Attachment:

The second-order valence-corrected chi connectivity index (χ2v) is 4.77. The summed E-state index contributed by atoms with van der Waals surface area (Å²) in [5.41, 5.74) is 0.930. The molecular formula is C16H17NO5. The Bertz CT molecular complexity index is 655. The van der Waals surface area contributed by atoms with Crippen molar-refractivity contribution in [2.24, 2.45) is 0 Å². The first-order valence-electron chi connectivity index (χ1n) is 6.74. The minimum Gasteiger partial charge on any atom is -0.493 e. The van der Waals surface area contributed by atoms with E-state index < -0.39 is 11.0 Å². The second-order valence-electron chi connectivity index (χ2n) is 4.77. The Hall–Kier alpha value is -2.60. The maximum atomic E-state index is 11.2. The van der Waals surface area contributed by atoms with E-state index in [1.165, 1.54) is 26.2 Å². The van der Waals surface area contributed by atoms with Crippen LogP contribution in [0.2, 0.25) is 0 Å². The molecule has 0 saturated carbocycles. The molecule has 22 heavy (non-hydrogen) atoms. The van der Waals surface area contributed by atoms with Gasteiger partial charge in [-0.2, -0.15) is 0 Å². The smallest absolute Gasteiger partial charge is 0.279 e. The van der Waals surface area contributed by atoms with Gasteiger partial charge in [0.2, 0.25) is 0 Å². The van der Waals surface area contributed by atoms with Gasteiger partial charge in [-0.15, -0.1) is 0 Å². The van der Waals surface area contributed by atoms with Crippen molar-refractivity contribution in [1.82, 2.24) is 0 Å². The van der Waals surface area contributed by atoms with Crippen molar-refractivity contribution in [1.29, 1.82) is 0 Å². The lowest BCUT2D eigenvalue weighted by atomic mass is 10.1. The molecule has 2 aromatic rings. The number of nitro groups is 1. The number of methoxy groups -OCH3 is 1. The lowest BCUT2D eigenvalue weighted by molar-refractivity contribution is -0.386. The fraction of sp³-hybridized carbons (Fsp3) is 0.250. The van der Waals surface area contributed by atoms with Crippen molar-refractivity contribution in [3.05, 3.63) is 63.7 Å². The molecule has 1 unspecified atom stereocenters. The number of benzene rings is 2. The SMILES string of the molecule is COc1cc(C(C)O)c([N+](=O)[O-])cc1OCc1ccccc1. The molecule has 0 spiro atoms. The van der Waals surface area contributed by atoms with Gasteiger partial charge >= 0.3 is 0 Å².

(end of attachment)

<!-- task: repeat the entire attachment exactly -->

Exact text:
The second-order valence-corrected chi connectivity index (χ2v) is 4.77. The summed E-state index contributed by atoms with van der Waals surface area (Å²) in [5.41, 5.74) is 0.930. The molecular formula is C16H17NO5. The Bertz CT molecular complexity index is 655. The van der Waals surface area contributed by atoms with Crippen molar-refractivity contribution in [2.24, 2.45) is 0 Å². The first-order valence-electron chi connectivity index (χ1n) is 6.74. The minimum Gasteiger partial charge on any atom is -0.493 e. The van der Waals surface area contributed by atoms with E-state index < -0.39 is 11.0 Å². The second-order valence-electron chi connectivity index (χ2n) is 4.77. The Hall–Kier alpha value is -2.60. The maximum atomic E-state index is 11.2. The van der Waals surface area contributed by atoms with E-state index in [1.165, 1.54) is 26.2 Å². The van der Waals surface area contributed by atoms with Crippen LogP contribution in [0.2, 0.25) is 0 Å². The molecule has 0 saturated carbocycles. The molecule has 22 heavy (non-hydrogen) atoms. The van der Waals surface area contributed by atoms with Gasteiger partial charge in [-0.2, -0.15) is 0 Å². The smallest absolute Gasteiger partial charge is 0.279 e. The van der Waals surface area contributed by atoms with Gasteiger partial charge in [0.2, 0.25) is 0 Å². The van der Waals surface area contributed by atoms with Gasteiger partial charge in [-0.15, -0.1) is 0 Å². The van der Waals surface area contributed by atoms with Crippen molar-refractivity contribution in [1.82, 2.24) is 0 Å². The van der Waals surface area contributed by atoms with Crippen molar-refractivity contribution in [1.29, 1.82) is 0 Å². The lowest BCUT2D eigenvalue weighted by atomic mass is 10.1. The molecule has 2 aromatic rings. The number of nitro groups is 1. The number of methoxy groups -OCH3 is 1. The lowest BCUT2D eigenvalue weighted by molar-refractivity contribution is -0.386. The fraction of sp³-hybridized carbons (Fsp3) is 0.250. The van der Waals surface area contributed by atoms with Crippen molar-refractivity contribution in [3.05, 3.63) is 63.7 Å². The molecule has 1 unspecified atom stereocenters. The number of benzene rings is 2. The SMILES string of the molecule is COc1cc(C(C)O)c([N+](=O)[O-])cc1OCc1ccccc1. The molecule has 0 spiro atoms. The van der Waals surface area contributed by atoms with Gasteiger partial charge >= 0.3 is 0 Å².